Costs of War notes that the post-war Iraqi government "has become increasingly authoritarian and is characterized by serious human rights violations and repression of journalists. Poverty, insecurity, a deteriorated social welfare system, and corruption effectively block citizens from meaningful democratic participation." The U.S.-backed government of Afghanistan ranks as the world's third most authoritarian, corrupt government, behind only North Korea and Somalia.
The U.S. at this point is contemplating air strikes against Syria rather than a ground invasion. So Libya perhaps offers a better analogy to Syria than Afghanistan and Iraq. Two years after NATO air strikes helped Libyan rebels violently overthrow Muammar Qaddafi, Libya "seems to have been fatally destabilized by the war to remove its dictator, and it is increasingly out of control," Jon Lee Anderson wrote recently in The New Yorker.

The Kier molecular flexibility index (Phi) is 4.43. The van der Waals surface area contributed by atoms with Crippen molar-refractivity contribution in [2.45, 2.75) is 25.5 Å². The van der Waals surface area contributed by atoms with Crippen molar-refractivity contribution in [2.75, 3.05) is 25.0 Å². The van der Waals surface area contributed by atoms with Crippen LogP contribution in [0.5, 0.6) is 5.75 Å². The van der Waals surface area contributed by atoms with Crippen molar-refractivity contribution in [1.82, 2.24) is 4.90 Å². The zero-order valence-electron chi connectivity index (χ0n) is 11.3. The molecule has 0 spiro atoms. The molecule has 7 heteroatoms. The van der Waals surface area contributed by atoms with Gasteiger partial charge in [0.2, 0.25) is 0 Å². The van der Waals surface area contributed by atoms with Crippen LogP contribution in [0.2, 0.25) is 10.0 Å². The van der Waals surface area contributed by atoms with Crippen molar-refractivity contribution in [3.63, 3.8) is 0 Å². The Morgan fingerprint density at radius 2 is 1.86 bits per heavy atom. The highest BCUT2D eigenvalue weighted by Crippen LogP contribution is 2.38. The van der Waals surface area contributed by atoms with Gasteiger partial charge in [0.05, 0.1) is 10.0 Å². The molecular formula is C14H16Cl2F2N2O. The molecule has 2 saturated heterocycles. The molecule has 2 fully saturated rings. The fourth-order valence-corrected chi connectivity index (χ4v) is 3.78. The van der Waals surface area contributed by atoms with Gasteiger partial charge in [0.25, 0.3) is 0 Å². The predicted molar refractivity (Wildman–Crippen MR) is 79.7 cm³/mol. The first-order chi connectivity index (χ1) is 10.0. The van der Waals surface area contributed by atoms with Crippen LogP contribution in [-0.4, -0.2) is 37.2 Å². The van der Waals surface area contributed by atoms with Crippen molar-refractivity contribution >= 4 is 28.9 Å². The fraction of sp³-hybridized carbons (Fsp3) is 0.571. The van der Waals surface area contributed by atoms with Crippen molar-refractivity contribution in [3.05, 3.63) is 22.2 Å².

I oppose U.S. military intervention in Syria because I think it will do more harm than good. Every time the U.S. employs deadly military force—including drone strikes--it legitimizes the use of deadly military force by other groups and thereby perpetuates militarism. American use of force, which often results in civilian casualties, has also severely damaged our moral credibility. When the U.S. criticizes the Assad regime for its brutality toward civilians, many people justifiably think, What about all the women and children that U.S. forces have killed over the past decade? According to one estimate, between 2003 and 2011 U.S.-led coalition forces in Iraq killed 14,906 civilians, including at least 1,201 children.